Unison members vote for pension strike

 
Unison ballot papers The 1.1 million member ballot was the biggest in the history of UK industrial relations

Members of the Unison trade union have voted in favour of striking against the government's plans to change public service pension schemes.

There was a 78% majority, with 245,358 in favour and 70,253 against on a 29% turnout.

The vote means there is likely to be a huge national strike on 30 November.

On Wednesday, the government offered to change its plans, which are aimed at cutting the cost of funding public service pensions.

Following the ballot result, the Cabinet Office Minister Francis Maude called on Unison members not to go ahead with a strike.

"We listened to the concerns of public sector workers about their pensions and yesterday responded with a new generous settlement which is beyond the dreams of most private [sector] employees."

"Today's Unison ballot received a very low turnout - with less than a third of their members even voting - which shows there is extremely limited support for the kind of strike action their union leaders want," he added.

However, the government's changes to its original plans have met with only a lukewarm response from public sector unions.

Start Quote

We still have had no offer in those negotiations”

End Quote Dave Prentis Unison general secretary

Unison general secretary Dave Prentis said: "Yesterday's statement in Parliament was a marked improvement on earlier proposals."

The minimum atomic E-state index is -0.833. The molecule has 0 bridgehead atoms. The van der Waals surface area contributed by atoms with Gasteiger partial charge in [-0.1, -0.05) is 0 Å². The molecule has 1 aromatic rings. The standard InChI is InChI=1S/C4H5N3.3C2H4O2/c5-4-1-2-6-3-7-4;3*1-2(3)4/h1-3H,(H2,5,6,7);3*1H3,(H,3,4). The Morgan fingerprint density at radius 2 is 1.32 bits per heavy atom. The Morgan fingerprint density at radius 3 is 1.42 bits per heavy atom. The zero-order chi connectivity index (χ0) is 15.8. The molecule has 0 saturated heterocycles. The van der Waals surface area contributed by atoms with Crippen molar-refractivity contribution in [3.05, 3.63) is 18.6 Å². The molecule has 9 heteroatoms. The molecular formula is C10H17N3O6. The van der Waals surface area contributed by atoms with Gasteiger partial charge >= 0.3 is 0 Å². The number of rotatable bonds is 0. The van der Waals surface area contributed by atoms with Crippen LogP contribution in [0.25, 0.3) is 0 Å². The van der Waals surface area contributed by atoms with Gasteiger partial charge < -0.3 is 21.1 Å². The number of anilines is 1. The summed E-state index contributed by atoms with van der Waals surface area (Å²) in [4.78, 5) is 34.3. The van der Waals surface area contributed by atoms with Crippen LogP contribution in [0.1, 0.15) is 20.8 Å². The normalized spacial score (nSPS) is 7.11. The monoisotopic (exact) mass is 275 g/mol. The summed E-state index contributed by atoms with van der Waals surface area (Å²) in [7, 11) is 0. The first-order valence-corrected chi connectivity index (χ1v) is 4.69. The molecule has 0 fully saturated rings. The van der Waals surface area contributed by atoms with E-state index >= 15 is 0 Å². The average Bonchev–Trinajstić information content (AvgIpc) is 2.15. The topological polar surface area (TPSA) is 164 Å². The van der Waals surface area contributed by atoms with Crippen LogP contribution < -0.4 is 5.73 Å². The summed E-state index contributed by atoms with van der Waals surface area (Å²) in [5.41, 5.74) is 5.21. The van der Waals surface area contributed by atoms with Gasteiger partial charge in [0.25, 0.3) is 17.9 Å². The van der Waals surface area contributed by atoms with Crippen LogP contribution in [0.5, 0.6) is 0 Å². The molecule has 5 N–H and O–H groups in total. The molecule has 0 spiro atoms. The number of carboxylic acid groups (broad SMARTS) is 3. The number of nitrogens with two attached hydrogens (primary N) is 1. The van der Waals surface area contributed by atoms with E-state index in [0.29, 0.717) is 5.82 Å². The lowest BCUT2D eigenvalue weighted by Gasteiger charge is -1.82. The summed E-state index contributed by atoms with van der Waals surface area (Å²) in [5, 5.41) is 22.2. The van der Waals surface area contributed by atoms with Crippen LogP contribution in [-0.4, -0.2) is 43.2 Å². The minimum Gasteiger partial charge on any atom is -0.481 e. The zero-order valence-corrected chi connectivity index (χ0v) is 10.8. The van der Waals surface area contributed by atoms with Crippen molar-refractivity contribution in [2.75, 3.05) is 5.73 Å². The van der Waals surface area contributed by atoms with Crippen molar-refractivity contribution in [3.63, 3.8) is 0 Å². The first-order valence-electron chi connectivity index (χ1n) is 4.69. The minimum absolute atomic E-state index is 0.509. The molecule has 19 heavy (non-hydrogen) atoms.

"But it is important to understand that the statement has to be translated into offers in the scheme-specific talks.

"We still have had no offer in those negotiations, where such an offer can legitimately be made," he added.

Combined action

The 30 November "day of action" is being co-ordinated by the TUC and could involve members of 20 trade unions in the public sector.

Dave Prentis: ''There has been no offer whatsoever... what we had over the last 48 hours was as statement of principles by government''

Five already have a mandate for action from earlier this year, while the others are still in the process of balloting their members.

If they all vote in favour of action, then the day may turn into the biggest co-ordinated strike since 22 January, 1979.

Then, during the so-called "winter of discontent", four big public sector unions held a strike in pursuit of a pay rise above the then Labour government's 5% ceiling.

As well as many NHS and local government staff, Unison represents police staff (though not police officers), probation officers, and clerical and ancillary staff in schools, colleges and universities, who are all in the local government pension scheme.

Some civil servants across the UK took part in a pension strike in June this year.

They were joined by many teachers and further education lecturers in England and Wales, and the next strike is likely to involve them all again.

Changes planned

The government's pension plans have been largely inspired by Lord Hutton's independent inquiry into the rising cost of public service pensions.